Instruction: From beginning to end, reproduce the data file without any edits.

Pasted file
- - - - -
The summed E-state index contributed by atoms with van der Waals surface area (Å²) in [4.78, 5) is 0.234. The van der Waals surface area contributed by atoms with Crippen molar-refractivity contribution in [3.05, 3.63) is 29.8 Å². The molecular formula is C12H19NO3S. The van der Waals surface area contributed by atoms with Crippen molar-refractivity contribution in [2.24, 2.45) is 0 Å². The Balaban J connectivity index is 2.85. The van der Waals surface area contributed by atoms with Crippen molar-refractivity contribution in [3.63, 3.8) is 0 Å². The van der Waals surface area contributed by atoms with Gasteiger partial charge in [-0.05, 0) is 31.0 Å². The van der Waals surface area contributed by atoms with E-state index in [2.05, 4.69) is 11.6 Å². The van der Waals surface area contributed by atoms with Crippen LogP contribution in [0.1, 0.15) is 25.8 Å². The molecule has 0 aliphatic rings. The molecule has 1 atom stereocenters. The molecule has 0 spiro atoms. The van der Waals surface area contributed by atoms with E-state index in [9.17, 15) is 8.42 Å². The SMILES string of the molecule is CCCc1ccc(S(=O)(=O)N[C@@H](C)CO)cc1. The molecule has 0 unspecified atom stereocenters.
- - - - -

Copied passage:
The summed E-state index contributed by atoms with van der Waals surface area (Å²) in [4.78, 5) is 0.234. The van der Waals surface area contributed by atoms with Crippen molar-refractivity contribution in [3.05, 3.63) is 29.8 Å². The molecular formula is C12H19NO3S. The van der Waals surface area contributed by atoms with Crippen molar-refractivity contribution in [2.24, 2.45) is 0 Å². The Balaban J connectivity index is 2.85. The van der Waals surface area contributed by atoms with Crippen molar-refractivity contribution in [3.63, 3.8) is 0 Å². The van der Waals surface area contributed by atoms with Gasteiger partial charge in [-0.05, 0) is 31.0 Å². The van der Waals surface area contributed by atoms with E-state index in [2.05, 4.69) is 11.6 Å². The van der Waals surface area contributed by atoms with Crippen LogP contribution in [0.1, 0.15) is 25.8 Å². The molecule has 0 aliphatic rings. The molecule has 1 atom stereocenters. The molecule has 0 spiro atoms. The van der Waals surface area contributed by atoms with E-state index in [9.17, 15) is 8.42 Å². The SMILES string of the molecule is CCCc1ccc(S(=O)(=O)N[C@@H](C)CO)cc1. The molecule has 0 unspecified atom stereocenters.